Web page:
The strip developed a series of formulas that ran over its course to facilitate a wide range of stories. The earlier strips relied on a formula by which Daddy Warbucks is called away on business and through a variety of contrivances, Annie is cast out of the Warbucks mansion, usually by her enemy, the nasty Mrs. Warbucks. Annie then wanders the countryside and has adventures meeting and helping new people in their daily struggles. Early stories dealt with political corruption, criminal gangs and corrupt institutions, which Annie would confront. Annie ultimately would encounter troubles with the villain, who would be vanquished by the returning Daddy Warbucks. Annie and Daddy would then be reunited, at which point, after several weeks, the formula would play out again. In the series, each strip represented a single day in the life of the characters. This device was dropped by the end of the ’20s.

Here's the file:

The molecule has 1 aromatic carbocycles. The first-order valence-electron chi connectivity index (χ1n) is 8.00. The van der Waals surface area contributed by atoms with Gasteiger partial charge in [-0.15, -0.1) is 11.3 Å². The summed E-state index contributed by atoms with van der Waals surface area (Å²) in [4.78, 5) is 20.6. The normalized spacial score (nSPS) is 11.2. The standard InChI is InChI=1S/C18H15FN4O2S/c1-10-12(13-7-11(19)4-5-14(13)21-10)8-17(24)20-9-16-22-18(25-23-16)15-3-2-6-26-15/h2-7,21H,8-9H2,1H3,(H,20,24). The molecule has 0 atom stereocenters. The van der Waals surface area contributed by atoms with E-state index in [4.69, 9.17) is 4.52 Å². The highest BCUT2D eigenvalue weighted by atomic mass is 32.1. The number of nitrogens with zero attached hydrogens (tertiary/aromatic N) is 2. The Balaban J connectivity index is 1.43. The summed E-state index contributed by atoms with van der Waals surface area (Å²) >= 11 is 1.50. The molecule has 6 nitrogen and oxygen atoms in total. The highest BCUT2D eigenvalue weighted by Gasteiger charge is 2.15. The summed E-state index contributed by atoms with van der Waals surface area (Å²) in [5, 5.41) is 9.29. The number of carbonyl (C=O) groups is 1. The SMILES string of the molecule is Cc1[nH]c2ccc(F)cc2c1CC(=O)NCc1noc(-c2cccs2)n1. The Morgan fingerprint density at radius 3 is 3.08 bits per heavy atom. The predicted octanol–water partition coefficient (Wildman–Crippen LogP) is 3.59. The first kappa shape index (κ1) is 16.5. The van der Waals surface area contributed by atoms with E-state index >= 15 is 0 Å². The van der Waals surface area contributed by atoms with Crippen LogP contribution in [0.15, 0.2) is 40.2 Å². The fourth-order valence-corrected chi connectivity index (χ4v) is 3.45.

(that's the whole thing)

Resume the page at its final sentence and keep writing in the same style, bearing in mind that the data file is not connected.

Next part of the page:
Bond was born to American parents in Yokohama, Japan, where she lived for two years. She grew up in Bronxville, New York and Houston, Texas with her four brothers and two sisters. It was while living in New York that she observed a beam of light coming in her bedroom window at age five and knew that art was her calling. She cites numerous inspirations as a child, among them the covers of The New Yorker, the drawings in her Girl Scout Handbook, the sketches her mother drew for her and her siblings, and the art in children’s books. She was especially drawn to the painterly, expressive style of Ludwig Bemelmans in his Madeline books, and the sensitive ink drawings by Garth Williams in Charlotte’s Web and Stuart Little. For many years she closely examined the work of Charles Schulz, renowned for his Peanuts comic strip, and credits him as making a lasting impression on her.